March 21, 2020, a stay-at-home order was enacted in Illinois due to the COVID-19 pandemic. It continued for 11 weeks, eventually being lifted May 30, 2020. During those 11 weeks, opioid-involved overdose deaths soared in Chicago and the surrounding suburbs of Cook County, worsening an already alarming epidemic of opioid deaths.
The report — the result of a collaboration between Northwestern University researchers and Dr. Ponni Arunkumar with the Cook County Medical Examiner’s Office — found that opioid overdose fatalities nearly doubled during the stay-at-home order compared to a 100-week period in 2018 to 2019, rising from 23 deaths per week to 44.1
Lockdown Drove Up Opioid Overdose Deaths
The researchers analyzed weekly opioid overdose deaths for four different time periods:2
100 weeks from January 5, 2018, to December 3, 2019
December 4, 2019, to March 20, 2020 — the 15 weeks prior to the stay-at-home order
March 21, 2020, to June 5, 2020 — the 11 weeks during the stay-at-home order
June 6, 2020, to December 23, 2020 — the 29 weeks after the order was lifted
In 2018 and 2019, Cook County had already recorded high levels of opioid-related overdose deaths, the researchers noted, “with a disturbing increase beginning in late 2019 and early 2020.” During this period, 4,283 opioid overdose deaths occurred, with a mean of 23 deaths per week during the initial 100-week period.
This increased to a mean of 35.1 per week in the 15-week period prior to the pandemic, which was followed by “an even more pronounced increase during the 11-week stay-at-home order: 44.1 mean weekly deaths.”3 When the lockdown was lifted, the number of weekly deaths quickly declined and then began to creep up again near the end of the 29-week period, settling at 32.7 deaths per week.
“Although deaths have declined below the peak weekly numbers seen during the stay-at-home period, opioid overdose deaths following the stay-at-home period remain elevated above pre-2020 levels,” the researchers noted,4 suggesting that the pandemic took a toll on those at risk of opioid overdose and death.
It’s not only Chicago, Illinois, that is being affected; lockdowns took similar tolls across the U.S. and, after weeks of extended isolation, many communities reported a rise in drug overdose deaths. Jacksonville, Florida, for instance, had a 20% increase in overdose emergency calls in March 2020. Four counties in New York also reported a rise in overdoses, while Columbus, Ohio, also had a surge in overdose deaths, including 12 over a 24-hour period the first week of April.5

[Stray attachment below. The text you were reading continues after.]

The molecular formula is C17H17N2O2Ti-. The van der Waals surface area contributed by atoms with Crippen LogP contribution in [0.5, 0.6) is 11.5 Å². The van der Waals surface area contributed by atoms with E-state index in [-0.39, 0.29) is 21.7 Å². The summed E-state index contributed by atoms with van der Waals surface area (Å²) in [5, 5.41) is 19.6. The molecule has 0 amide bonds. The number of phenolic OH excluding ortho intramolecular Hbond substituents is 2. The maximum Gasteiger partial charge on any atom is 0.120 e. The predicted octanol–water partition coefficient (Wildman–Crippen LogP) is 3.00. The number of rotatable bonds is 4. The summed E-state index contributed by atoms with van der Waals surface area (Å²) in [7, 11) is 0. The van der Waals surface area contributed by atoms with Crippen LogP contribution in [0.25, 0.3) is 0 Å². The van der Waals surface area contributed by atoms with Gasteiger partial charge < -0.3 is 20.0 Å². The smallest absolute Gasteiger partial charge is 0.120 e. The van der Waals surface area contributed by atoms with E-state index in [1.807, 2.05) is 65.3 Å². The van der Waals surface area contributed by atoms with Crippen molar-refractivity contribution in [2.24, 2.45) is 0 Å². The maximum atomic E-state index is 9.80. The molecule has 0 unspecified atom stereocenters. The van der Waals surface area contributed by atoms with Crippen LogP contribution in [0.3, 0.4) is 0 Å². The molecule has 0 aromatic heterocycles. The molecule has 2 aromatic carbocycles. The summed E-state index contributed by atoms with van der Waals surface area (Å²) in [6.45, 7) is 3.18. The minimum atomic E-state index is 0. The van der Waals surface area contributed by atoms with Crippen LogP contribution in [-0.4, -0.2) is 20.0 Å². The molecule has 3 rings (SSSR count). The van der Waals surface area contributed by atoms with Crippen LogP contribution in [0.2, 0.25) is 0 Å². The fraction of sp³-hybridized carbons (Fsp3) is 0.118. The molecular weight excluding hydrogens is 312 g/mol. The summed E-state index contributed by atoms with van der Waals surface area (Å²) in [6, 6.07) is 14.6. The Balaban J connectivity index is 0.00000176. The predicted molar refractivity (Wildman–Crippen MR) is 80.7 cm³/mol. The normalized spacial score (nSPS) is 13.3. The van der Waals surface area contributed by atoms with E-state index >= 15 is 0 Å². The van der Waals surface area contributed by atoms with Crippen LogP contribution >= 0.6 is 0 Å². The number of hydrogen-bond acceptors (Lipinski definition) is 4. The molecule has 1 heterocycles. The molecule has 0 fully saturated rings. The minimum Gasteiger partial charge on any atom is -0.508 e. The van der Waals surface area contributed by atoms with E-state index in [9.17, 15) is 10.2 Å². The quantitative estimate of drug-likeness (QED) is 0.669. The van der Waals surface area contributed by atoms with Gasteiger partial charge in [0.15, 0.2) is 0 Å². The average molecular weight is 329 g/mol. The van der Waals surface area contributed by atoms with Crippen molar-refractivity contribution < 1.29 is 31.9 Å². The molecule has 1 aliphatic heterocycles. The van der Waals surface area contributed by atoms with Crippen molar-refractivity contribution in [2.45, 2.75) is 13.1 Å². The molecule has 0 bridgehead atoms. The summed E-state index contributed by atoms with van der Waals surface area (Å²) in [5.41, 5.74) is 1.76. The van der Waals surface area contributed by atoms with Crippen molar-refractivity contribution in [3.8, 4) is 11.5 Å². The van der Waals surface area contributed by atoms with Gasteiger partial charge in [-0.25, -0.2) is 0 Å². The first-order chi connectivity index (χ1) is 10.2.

Increased Anxiety, Depression Likely
The early days of the pandemic led to significant disruptions for people with substance use disorder (SUD) seeking in-person treatment and recovery services. According to the report:6
“For most people with SUD, the pandemic compounded an already tenuous situation with massive losses of service sector jobs and health insurance, and loss of in-person social support, resulting in increased anxiety, depression, and social isolation.”
Feelings of anxiety and depression were common not only in those with SUD but also the general population. The National Center for Health Statistics (NCHS), in partnership with the Census Bureau, set up an experimental data system known as the Household Pulse Survey.7 In all, from May 7 to May 12, 2020, 34.4% of adults reported symptoms of anxiety or depression, while 30% reported signs of anxiety and 24.1% reported symptoms of depression.
Rates varied by state, with more than 40% of adults in Illinois, Louisiana, Mississippi and Missouri, as well as Washington, D.C., reporting depression or anxiety symptoms. Black and Hispanic adults also reported anxiety or depression more often than whites or Asians, and women, younger adults and people with lower education levels were also more likely to be affected.8
Numbers held steady in the following months, with 30% of U.S. adults reporting symptoms of anxiety or depression the week of March 17 to 29, 2021.9 For comparison, prior to the pandemic in 2019, the survey revealed 8.1% of adults had symptoms of anxiety disorder, 6.5% had symptoms of depressive disorder and 10.8% had symptoms of anxiety disorder or depressive disorder.10
Research shows that severity of depression is associated with an increasing likelihood of misusing opioids for nonpain symptoms as well as self-increasing opioid dosage. Further, the increased use of opioids among people with major depressive disorder may be because they’re using it as a form of self-medication for social or emotional pain.11
Disruptions to Treatment, Loss of Support Implicated
It’s well known that the psychological distress associated with economic recessions and unemployment is a significant factor in increasing drug use among adults. Even before the pandemic, opioid use disorder (OUD), which affects at least 2 million Americans, and those who misuse opioids — another 10 million12 — were at epidemic levels.
Worldwide, 40.5 million people struggle with opioid dependence, a global prevalence of 510 cases per 100,000 people.13 “Before the first COVID-19 case in the United States, a different epidemic — the opioid crisis — was taking the lives of 130 Americans per day,” wrote two doctors from Yale School of Medicine in Annals of Internal Medicine.14 They were concerned, as early as April 2020, that the pandemic could increase opioid overdose rates.